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US overdose deaths in 2020 likely topped 90,000 

Overdose deaths likely claimed the lives of nearly 90,000 Americans left isolated and broke amid the pandemic, new data suggests. 

Between September 2019 and August 2020, there were 88,295 ‘predicted’ overdose deaths – a rough estimate based on early data from the Centers for Disease Control and Prevention (CDC). 

That’s a record-high for that period, and outstrips drug overdose fatalities from the prior September-to-August period by 19,000 deaths.

Fatal overdoses belong to a category dubbed by the CDC ‘deaths of despair.’ Along with alcoholism and suicide, these fatalities are driven isolation and poverty. 

The latest data are a sobering reminder that a second health crisis – the opioid epidemic – continues to rage in America, both overshadowed and fueled by the COVID-19 pandemic. 

Overdose deaths for 2020 could easily exceed 90,000 by the time they are fully tallied, a Commonwealth Fund analysis predicts. 

Drug overdose deaths spiked by 50% amid the pandemic, peaking at 9,000 death  a month in the spring (blue). Three-quarters of those deaths involved opioids (green), and 80% of opioid deaths involved synthetic drugs like fentanyl (orange) 

At long last, drug fatalities began to ebb back to pre-pandemic levels in January. 

But it came after record-death tolls, month after month. 

At the start of the pandemic’s grip on the U.S., the overdose death surged by 50 percent compared to years prior. 

There were about 9,000 deaths a month between February and May of last year. 

Previously, the record for overdose deaths since the CDC began tracking overdose deaths in the 1990s was 6,300.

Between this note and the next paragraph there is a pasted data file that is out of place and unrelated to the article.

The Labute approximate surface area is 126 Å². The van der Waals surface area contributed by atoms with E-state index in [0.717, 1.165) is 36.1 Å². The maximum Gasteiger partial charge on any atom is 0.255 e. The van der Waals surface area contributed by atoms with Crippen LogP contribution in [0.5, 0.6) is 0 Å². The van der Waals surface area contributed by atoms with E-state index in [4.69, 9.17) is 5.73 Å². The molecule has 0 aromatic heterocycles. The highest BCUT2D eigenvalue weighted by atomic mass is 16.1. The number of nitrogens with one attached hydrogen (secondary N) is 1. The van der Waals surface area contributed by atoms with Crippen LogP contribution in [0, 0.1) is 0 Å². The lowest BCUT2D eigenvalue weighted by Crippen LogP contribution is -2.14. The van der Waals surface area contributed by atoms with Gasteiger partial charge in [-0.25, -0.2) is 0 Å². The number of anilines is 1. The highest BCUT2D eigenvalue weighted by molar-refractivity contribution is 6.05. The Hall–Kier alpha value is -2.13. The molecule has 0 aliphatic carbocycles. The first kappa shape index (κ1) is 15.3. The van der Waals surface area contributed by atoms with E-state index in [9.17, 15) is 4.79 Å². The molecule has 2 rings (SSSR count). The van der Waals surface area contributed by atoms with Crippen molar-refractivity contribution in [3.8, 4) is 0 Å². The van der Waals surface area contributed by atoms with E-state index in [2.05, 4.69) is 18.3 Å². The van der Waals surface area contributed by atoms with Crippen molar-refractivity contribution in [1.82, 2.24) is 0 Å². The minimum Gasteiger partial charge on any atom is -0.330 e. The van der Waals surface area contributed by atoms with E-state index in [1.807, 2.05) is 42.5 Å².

Even after the height of the winter and spring overdose surge in 2020, these deaths remained at record-high levels.  

In August, models from the CDC and the Commonwealth Fund suggest that about 8,000 people died of drug overdoses 

Throughout the pandemic – and before it began – opioid overdose deaths were the main driver of the overall trends in drug fatalities. 

About three-quarters of drug deaths in in the early months of the pandemic in the U.S. involved opioids.  

And 80 percent of those opioid deaths involved synthetic drugs like the ultra-potent fentanyl that has become the top culprit in the overdose epidemic. 

West Virginia has historically suffered the greatest number of opioid overdose deaths each year, as the epidemic has been particularly hard on the rural, poor state. 

But during the pandemic, the sharpest rises were seen in Louisiana and South Carolina, which each saw overdose deaths increase by more than 60 percent between January and August of 2020 compared to the previous year. 

No state was untouched by the rise in overdose deaths, according to the Commonwealth Fund’s predictions. 

However, fatalities increased by less than 10 percent in Utah, Kansas, Maryland, Massachusetts, Montana and the Dakotas during the first eight months of the pandemic.  

Overdose deaths rose by about a third nationwide between January and August. 

Sadly, the upward trend in overdose deaths during the pandemic was expected. 

Social isolation is a primary risk factor for drug overdoses, and avoiding one another has been crucial to slowing the spread of coronavirus. 

Former President Trump argued that more lives would be lost to drug and alcohol addictions and suicides amid the pandemic than would be lost to COVID-19.  

Even if the overdose death toll for 2020 ultimately rises to the 90,000 the Commonwealth Fund report warns of, that will still be a fraction of the 556,000 lives lost to COVID-19 so far – or the 375,000 estimated to have been killed by coronavirus in 2020 alone.  

Still, there is no vaccine for the opioid epidemic. 

President Biden has promised to tackle the now-silent epidemic of overdoses but, so far, his administration has done little to act on that. 

In fact, Biden rolled back a Trump-era executive order that made buprenorphine, a drug used to help ease the process of quitting opioids, which is proven to help prevent relapses. 

Read more at DailyMail.co.uk